Hell, I was - and am - too. How often in life does a public (or private) handicapper catch a tri that includes two 30-1 morning-line shots?

Especially in the Kentucky Derby.

I've been asked many times in recent days how I did it.

To paraphrase a line by George Costanza in Seinfeld, it really wasn't that hard.

I merely hooked up the favorite (Big Brown) with the two most impressive 3-year-olds I saw this season at Oaklawn Park - Eight Belles and Dennis of Cork.

There was no doubt in my mind that Eight Belles and Dennis of Cork were far more talented than Gayego and Z Fortune, the one-two finishers in the Arkansas Derby.

Why Oaklawn?

Why not?

This makes five straight years that Oaklawn has produced a champion from its 3-year-old colony - starting with Smarty Jones in '04, and continuing with Afleet Alex, Lawyer Ron, Curlin....and now, no doubt Eight Belles, who will be declared posthumously the champion 3-year-old filly.

Why is Oaklawn producing one champion after another?

That's a story for another day.

A story for this day is the opening of beautiful Monmouth Park on Friday afternoon. And, just as it was at the Breeders' Cup last October, the rain is coming down in sheets.

Monmouth management has made - how shall I say it - some questionable decisions for this meet.

First, it increased the price of admission and parking, and, second, it decided to establish a $10,000 limit on show bets.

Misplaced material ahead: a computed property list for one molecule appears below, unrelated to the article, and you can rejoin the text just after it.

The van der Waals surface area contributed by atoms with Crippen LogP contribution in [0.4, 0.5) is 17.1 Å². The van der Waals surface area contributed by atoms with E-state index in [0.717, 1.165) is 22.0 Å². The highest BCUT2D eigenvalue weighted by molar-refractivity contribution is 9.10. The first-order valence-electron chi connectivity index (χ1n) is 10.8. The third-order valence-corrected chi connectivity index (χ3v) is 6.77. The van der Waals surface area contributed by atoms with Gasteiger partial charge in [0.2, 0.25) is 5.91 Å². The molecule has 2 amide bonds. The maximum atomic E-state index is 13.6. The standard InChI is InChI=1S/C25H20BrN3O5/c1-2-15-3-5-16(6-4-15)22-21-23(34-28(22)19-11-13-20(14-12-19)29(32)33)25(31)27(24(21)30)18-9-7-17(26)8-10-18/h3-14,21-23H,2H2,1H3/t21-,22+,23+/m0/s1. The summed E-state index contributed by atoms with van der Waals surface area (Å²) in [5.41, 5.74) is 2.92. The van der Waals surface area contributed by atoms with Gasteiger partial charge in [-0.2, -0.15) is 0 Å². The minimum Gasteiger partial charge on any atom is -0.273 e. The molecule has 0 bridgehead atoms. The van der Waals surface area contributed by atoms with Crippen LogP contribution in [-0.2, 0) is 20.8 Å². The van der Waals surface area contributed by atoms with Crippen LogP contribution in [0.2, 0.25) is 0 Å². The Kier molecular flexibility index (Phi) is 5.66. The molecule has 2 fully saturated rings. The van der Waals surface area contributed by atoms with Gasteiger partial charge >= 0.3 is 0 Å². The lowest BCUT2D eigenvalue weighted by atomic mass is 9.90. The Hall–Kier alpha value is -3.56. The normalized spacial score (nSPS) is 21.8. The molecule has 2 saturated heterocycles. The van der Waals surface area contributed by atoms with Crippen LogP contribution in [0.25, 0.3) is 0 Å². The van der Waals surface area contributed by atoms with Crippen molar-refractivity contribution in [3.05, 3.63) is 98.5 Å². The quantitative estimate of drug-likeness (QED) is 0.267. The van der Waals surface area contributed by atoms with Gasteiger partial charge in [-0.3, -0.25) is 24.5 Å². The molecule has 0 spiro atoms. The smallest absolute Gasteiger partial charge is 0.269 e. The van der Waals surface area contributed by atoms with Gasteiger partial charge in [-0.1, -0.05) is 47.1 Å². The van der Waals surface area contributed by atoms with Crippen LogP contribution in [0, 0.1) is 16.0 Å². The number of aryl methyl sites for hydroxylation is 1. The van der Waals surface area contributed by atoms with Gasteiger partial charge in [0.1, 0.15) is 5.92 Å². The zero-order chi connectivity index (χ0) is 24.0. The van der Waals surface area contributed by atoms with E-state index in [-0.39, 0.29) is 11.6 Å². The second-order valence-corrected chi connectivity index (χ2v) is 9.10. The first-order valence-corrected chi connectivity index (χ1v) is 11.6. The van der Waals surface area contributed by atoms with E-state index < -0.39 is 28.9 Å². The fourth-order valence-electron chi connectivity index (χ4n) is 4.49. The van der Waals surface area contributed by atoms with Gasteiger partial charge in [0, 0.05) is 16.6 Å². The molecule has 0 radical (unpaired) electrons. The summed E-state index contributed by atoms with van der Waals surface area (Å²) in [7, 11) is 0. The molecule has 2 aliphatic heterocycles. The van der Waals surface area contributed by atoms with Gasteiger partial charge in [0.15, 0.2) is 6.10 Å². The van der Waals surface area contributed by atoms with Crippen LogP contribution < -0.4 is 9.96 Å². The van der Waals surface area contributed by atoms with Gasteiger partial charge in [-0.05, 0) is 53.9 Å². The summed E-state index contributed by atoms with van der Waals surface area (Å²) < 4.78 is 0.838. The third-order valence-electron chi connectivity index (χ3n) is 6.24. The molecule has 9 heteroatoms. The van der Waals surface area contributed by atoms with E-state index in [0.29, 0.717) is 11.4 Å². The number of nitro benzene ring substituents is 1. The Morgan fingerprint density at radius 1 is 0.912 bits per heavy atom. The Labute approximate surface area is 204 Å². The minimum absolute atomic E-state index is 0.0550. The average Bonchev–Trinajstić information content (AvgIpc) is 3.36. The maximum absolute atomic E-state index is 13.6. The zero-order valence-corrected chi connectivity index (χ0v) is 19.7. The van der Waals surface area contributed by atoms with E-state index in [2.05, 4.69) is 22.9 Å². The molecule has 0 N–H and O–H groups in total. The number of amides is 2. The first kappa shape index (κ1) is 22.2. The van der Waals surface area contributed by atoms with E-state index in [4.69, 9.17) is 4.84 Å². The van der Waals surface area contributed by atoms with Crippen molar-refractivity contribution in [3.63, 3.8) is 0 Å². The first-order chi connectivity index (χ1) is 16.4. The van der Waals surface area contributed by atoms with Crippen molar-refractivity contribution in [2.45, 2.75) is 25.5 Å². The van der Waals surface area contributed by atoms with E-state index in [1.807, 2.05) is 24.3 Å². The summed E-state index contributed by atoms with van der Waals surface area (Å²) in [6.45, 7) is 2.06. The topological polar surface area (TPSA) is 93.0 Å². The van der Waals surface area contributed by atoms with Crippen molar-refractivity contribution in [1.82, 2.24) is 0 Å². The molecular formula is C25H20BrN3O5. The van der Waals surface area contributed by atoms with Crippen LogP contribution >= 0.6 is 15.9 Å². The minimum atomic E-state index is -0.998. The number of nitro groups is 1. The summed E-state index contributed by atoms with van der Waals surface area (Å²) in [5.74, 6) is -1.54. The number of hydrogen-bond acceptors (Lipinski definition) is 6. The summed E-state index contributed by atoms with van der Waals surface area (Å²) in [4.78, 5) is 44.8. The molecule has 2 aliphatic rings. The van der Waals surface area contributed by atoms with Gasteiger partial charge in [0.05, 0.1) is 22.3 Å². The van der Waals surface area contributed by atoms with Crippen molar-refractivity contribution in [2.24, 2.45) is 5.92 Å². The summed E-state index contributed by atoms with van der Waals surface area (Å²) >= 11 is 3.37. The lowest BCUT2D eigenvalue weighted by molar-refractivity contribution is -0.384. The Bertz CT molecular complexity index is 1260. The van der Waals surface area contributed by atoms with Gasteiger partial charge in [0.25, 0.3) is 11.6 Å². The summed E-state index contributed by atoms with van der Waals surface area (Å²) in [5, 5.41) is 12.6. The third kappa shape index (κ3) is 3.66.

"Costs have escalated," it was explained. "This is the first price increase in many, many years."

A bad call, it says here, but not nearly as bad as capping the size of show bets.

"We often in the past have been victimized by extremely large show bets that adversely affect us and purse accounts," said one track official. "I don't think it's possible to catch all of the situations where this might occur.

"We prefer having a limit."

Within moments of hearing this news, I dialed up my old friend - The Mad Bomber.

As readers of this space may recall, The Bomber, a Pennsylvania-based attorney, supplements his income by making six-figure show bets on thoroughbred and standardbred races across the country.

Several of these wagers have been placed over the years at the New Jersey tracks.

Obviously, the Bomber wins most of these bets - but he has been known to blow some too.

In other words, this is how he gets his kicks - and he is fortunate to have the cash flow to play the game this way.

But now he has been told his action - at least at Monmouth Park - is no longer welcome.

And it would be no surprise if other tracks follow Monmouth's lead.

As could be expected, The Bomber is ticked.

"It's a joke, so unfair," he said. "Ninety-eight per cent of the people who go to the racetrack lose. Do they really have to take your last dollar?

"When a horse should pay $2.39 to win, they give you $2.20, and keep the rest. You think that's fair? But nobody says a damn thing about it. The public be damned.

"They are just a bunch of crybabies.

"They cry when they have to pay me off. But what about the times I lose? And they can't wait to publicize it when I go down, and those big show payoffs go up.

"Why don't they just tell you they don't want your action, and go to the casinos?

"What a bunch of crybabies!"